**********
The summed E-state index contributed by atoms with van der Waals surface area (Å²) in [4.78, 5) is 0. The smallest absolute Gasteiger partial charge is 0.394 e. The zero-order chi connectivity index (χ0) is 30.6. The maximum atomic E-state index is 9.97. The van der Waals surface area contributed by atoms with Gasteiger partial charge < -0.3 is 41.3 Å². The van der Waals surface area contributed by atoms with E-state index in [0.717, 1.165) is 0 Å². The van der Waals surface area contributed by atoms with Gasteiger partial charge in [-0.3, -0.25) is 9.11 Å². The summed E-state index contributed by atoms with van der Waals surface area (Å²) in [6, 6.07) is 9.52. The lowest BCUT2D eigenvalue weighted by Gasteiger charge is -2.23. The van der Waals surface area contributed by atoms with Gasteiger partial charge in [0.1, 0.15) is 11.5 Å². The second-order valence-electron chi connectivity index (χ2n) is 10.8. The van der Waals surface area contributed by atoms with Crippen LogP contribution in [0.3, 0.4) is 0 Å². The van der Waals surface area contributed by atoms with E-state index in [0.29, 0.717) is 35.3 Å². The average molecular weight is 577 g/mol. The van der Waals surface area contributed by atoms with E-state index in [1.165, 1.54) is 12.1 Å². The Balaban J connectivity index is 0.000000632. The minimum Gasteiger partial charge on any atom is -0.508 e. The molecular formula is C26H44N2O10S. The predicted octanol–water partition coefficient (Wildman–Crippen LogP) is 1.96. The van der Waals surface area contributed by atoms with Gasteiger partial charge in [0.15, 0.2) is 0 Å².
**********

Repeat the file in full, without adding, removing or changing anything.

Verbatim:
The summed E-state index contributed by atoms with van der Waals surface area (Å²) in [4.78, 5) is 0. The smallest absolute Gasteiger partial charge is 0.394 e. The zero-order chi connectivity index (χ0) is 30.6. The maximum atomic E-state index is 9.97. The van der Waals surface area contributed by atoms with Gasteiger partial charge < -0.3 is 41.3 Å². The van der Waals surface area contributed by atoms with E-state index in [0.717, 1.165) is 0 Å². The van der Waals surface area contributed by atoms with Gasteiger partial charge in [-0.3, -0.25) is 9.11 Å². The summed E-state index contributed by atoms with van der Waals surface area (Å²) in [6, 6.07) is 9.52. The lowest BCUT2D eigenvalue weighted by Gasteiger charge is -2.23. The van der Waals surface area contributed by atoms with Gasteiger partial charge in [0.1, 0.15) is 11.5 Å². The second-order valence-electron chi connectivity index (χ2n) is 10.8. The van der Waals surface area contributed by atoms with Crippen LogP contribution in [0.3, 0.4) is 0 Å². The van der Waals surface area contributed by atoms with E-state index in [0.29, 0.717) is 35.3 Å². The average molecular weight is 577 g/mol. The van der Waals surface area contributed by atoms with E-state index in [1.165, 1.54) is 12.1 Å². The Balaban J connectivity index is 0.000000632. The minimum Gasteiger partial charge on any atom is -0.508 e. The molecular formula is C26H44N2O10S. The predicted octanol–water partition coefficient (Wildman–Crippen LogP) is 1.96. The van der Waals surface area contributed by atoms with Gasteiger partial charge in [0.15, 0.2) is 0 Å².